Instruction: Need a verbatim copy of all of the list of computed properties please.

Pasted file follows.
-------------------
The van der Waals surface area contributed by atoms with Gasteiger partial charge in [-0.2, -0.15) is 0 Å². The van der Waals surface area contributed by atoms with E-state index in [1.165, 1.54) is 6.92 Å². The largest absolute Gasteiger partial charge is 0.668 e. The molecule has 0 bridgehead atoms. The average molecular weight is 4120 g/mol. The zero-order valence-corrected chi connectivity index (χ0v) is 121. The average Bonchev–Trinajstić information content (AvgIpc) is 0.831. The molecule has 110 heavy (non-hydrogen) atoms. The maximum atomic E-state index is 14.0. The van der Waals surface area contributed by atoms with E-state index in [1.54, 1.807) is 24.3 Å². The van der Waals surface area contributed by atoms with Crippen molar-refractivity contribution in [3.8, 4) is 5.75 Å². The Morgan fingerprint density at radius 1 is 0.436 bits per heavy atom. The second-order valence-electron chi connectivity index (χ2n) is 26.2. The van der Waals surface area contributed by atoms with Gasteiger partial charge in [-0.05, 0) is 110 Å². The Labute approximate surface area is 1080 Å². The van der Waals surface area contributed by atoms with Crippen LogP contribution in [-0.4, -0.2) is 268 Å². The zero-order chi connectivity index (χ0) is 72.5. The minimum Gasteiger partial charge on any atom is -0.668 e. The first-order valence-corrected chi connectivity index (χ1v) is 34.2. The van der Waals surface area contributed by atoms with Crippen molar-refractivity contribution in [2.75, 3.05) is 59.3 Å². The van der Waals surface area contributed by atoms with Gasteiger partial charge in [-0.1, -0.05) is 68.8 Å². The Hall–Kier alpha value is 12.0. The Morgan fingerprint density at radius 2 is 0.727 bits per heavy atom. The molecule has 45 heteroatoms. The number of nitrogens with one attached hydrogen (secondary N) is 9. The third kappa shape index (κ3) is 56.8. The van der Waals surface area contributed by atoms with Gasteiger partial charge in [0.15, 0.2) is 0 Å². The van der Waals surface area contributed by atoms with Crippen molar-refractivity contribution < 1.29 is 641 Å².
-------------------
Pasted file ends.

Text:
The van der Waals surface area contributed by atoms with Gasteiger partial charge in [-0.2, -0.15) is 0 Å². The van der Waals surface area contributed by atoms with E-state index in [1.165, 1.54) is 6.92 Å². The largest absolute Gasteiger partial charge is 0.668 e. The molecule has 0 bridgehead atoms. The average molecular weight is 4120 g/mol. The zero-order valence-corrected chi connectivity index (χ0v) is 121. The average Bonchev–Trinajstić information content (AvgIpc) is 0.831. The molecule has 110 heavy (non-hydrogen) atoms. The maximum atomic E-state index is 14.0. The van der Waals surface area contributed by atoms with E-state index in [1.54, 1.807) is 24.3 Å². The van der Waals surface area contributed by atoms with Crippen molar-refractivity contribution in [3.8, 4) is 5.75 Å². The Morgan fingerprint density at radius 1 is 0.436 bits per heavy atom. The second-order valence-electron chi connectivity index (χ2n) is 26.2. The van der Waals surface area contributed by atoms with Gasteiger partial charge in [-0.05, 0) is 110 Å². The Labute approximate surface area is 1080 Å². The van der Waals surface area contributed by atoms with Crippen LogP contribution in [-0.4, -0.2) is 268 Å². The zero-order chi connectivity index (χ0) is 72.5. The minimum Gasteiger partial charge on any atom is -0.668 e. The first-order valence-corrected chi connectivity index (χ1v) is 34.2. The van der Waals surface area contributed by atoms with Crippen molar-refractivity contribution in [2.75, 3.05) is 59.3 Å². The van der Waals surface area contributed by atoms with Gasteiger partial charge in [-0.1, -0.05) is 68.8 Å². The Hall–Kier alpha value is 12.0. The Morgan fingerprint density at radius 2 is 0.727 bits per heavy atom. The molecule has 45 heteroatoms. The number of nitrogens with one attached hydrogen (secondary N) is 9. The third kappa shape index (κ3) is 56.8. The van der Waals surface area contributed by atoms with Gasteiger partial charge in [0.15, 0.2) is 0 Å². The van der Waals surface area contributed by atoms with Crippen molar-refractivity contribution < 1.29 is 641 Å².